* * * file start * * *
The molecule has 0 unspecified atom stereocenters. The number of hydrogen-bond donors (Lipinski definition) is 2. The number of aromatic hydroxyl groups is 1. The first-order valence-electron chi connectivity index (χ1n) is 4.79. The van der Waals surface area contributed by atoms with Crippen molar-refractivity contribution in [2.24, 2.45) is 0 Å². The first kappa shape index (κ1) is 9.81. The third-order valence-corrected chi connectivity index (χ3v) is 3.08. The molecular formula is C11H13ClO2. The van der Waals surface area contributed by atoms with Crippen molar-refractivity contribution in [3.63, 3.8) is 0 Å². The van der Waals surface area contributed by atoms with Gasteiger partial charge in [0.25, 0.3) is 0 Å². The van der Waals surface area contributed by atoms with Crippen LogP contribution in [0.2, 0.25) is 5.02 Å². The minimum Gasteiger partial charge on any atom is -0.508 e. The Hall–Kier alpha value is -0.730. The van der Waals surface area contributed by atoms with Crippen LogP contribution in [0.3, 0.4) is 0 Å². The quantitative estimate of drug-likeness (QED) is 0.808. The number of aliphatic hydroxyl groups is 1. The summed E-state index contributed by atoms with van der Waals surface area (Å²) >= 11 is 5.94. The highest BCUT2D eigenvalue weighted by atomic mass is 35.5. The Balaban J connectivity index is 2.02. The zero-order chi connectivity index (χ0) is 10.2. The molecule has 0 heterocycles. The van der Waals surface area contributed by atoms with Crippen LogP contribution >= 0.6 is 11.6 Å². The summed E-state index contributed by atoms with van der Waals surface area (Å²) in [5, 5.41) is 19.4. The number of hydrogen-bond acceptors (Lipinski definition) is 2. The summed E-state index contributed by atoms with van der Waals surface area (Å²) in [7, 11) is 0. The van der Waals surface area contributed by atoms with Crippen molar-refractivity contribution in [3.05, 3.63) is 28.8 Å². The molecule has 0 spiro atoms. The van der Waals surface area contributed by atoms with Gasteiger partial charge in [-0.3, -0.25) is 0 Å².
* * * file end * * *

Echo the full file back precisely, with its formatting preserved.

The molecule has 0 unspecified atom stereocenters. The number of hydrogen-bond donors (Lipinski definition) is 2. The number of aromatic hydroxyl groups is 1. The first-order valence-electron chi connectivity index (χ1n) is 4.79. The van der Waals surface area contributed by atoms with Crippen molar-refractivity contribution in [2.24, 2.45) is 0 Å². The first kappa shape index (κ1) is 9.81. The third-order valence-corrected chi connectivity index (χ3v) is 3.08. The molecular formula is C11H13ClO2. The van der Waals surface area contributed by atoms with Crippen molar-refractivity contribution in [3.63, 3.8) is 0 Å². The van der Waals surface area contributed by atoms with Gasteiger partial charge in [0.25, 0.3) is 0 Å². The van der Waals surface area contributed by atoms with Crippen LogP contribution in [0.2, 0.25) is 5.02 Å². The minimum Gasteiger partial charge on any atom is -0.508 e. The Hall–Kier alpha value is -0.730. The van der Waals surface area contributed by atoms with Crippen LogP contribution in [0.3, 0.4) is 0 Å². The quantitative estimate of drug-likeness (QED) is 0.808. The number of aliphatic hydroxyl groups is 1. The summed E-state index contributed by atoms with van der Waals surface area (Å²) >= 11 is 5.94. The highest BCUT2D eigenvalue weighted by atomic mass is 35.5. The Balaban J connectivity index is 2.02. The zero-order chi connectivity index (χ0) is 10.2. The molecule has 0 heterocycles. The van der Waals surface area contributed by atoms with Crippen LogP contribution >= 0.6 is 11.6 Å². The summed E-state index contributed by atoms with van der Waals surface area (Å²) in [5, 5.41) is 19.4. The number of hydrogen-bond acceptors (Lipinski definition) is 2. The summed E-state index contributed by atoms with van der Waals surface area (Å²) in [7, 11) is 0. The van der Waals surface area contributed by atoms with Crippen molar-refractivity contribution in [3.05, 3.63) is 28.8 Å². The molecule has 0 spiro atoms. The van der Waals surface area contributed by atoms with Gasteiger partial charge in [-0.3, -0.25) is 0 Å².